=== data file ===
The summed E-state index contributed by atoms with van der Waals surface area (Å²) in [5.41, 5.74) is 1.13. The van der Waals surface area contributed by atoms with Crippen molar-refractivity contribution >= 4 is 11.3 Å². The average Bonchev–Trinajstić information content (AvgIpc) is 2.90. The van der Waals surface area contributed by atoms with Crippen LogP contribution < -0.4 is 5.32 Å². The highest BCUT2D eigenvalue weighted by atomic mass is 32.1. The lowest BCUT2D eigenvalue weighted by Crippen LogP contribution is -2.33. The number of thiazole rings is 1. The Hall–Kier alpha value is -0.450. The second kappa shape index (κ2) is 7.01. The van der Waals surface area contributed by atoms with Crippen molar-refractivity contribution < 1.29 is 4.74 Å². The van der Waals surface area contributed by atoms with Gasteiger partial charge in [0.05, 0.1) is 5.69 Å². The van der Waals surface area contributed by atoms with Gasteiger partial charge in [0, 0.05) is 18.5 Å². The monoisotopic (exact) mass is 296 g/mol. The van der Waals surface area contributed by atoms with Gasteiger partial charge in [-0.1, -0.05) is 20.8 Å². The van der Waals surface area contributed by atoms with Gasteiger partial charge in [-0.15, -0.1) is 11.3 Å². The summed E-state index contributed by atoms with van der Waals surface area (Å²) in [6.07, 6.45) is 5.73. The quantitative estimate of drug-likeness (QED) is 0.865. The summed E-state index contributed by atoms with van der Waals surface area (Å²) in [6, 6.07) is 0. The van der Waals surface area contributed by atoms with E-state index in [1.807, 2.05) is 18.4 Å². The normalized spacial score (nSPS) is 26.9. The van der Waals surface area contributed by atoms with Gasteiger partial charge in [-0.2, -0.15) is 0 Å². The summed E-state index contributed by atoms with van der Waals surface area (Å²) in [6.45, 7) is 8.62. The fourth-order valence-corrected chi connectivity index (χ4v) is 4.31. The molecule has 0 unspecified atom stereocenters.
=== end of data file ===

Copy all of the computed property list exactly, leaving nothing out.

The summed E-state index contributed by atoms with van der Waals surface area (Å²) in [5.41, 5.74) is 1.13. The van der Waals surface area contributed by atoms with Crippen molar-refractivity contribution >= 4 is 11.3 Å². The average Bonchev–Trinajstić information content (AvgIpc) is 2.90. The van der Waals surface area contributed by atoms with Crippen LogP contribution < -0.4 is 5.32 Å². The highest BCUT2D eigenvalue weighted by atomic mass is 32.1. The lowest BCUT2D eigenvalue weighted by Crippen LogP contribution is -2.33. The number of thiazole rings is 1. The Hall–Kier alpha value is -0.450. The second kappa shape index (κ2) is 7.01. The van der Waals surface area contributed by atoms with Crippen molar-refractivity contribution < 1.29 is 4.74 Å². The van der Waals surface area contributed by atoms with Gasteiger partial charge in [0.05, 0.1) is 5.69 Å². The van der Waals surface area contributed by atoms with Gasteiger partial charge in [0, 0.05) is 18.5 Å². The monoisotopic (exact) mass is 296 g/mol. The van der Waals surface area contributed by atoms with Gasteiger partial charge in [-0.1, -0.05) is 20.8 Å². The van der Waals surface area contributed by atoms with Gasteiger partial charge in [-0.15, -0.1) is 11.3 Å². The summed E-state index contributed by atoms with van der Waals surface area (Å²) in [6.07, 6.45) is 5.73. The quantitative estimate of drug-likeness (QED) is 0.865. The summed E-state index contributed by atoms with van der Waals surface area (Å²) in [6, 6.07) is 0. The van der Waals surface area contributed by atoms with E-state index in [1.807, 2.05) is 18.4 Å². The normalized spacial score (nSPS) is 26.9. The van der Waals surface area contributed by atoms with Gasteiger partial charge in [-0.2, -0.15) is 0 Å². The summed E-state index contributed by atoms with van der Waals surface area (Å²) in [6.45, 7) is 8.62. The fourth-order valence-corrected chi connectivity index (χ4v) is 4.31. The molecule has 0 unspecified atom stereocenters.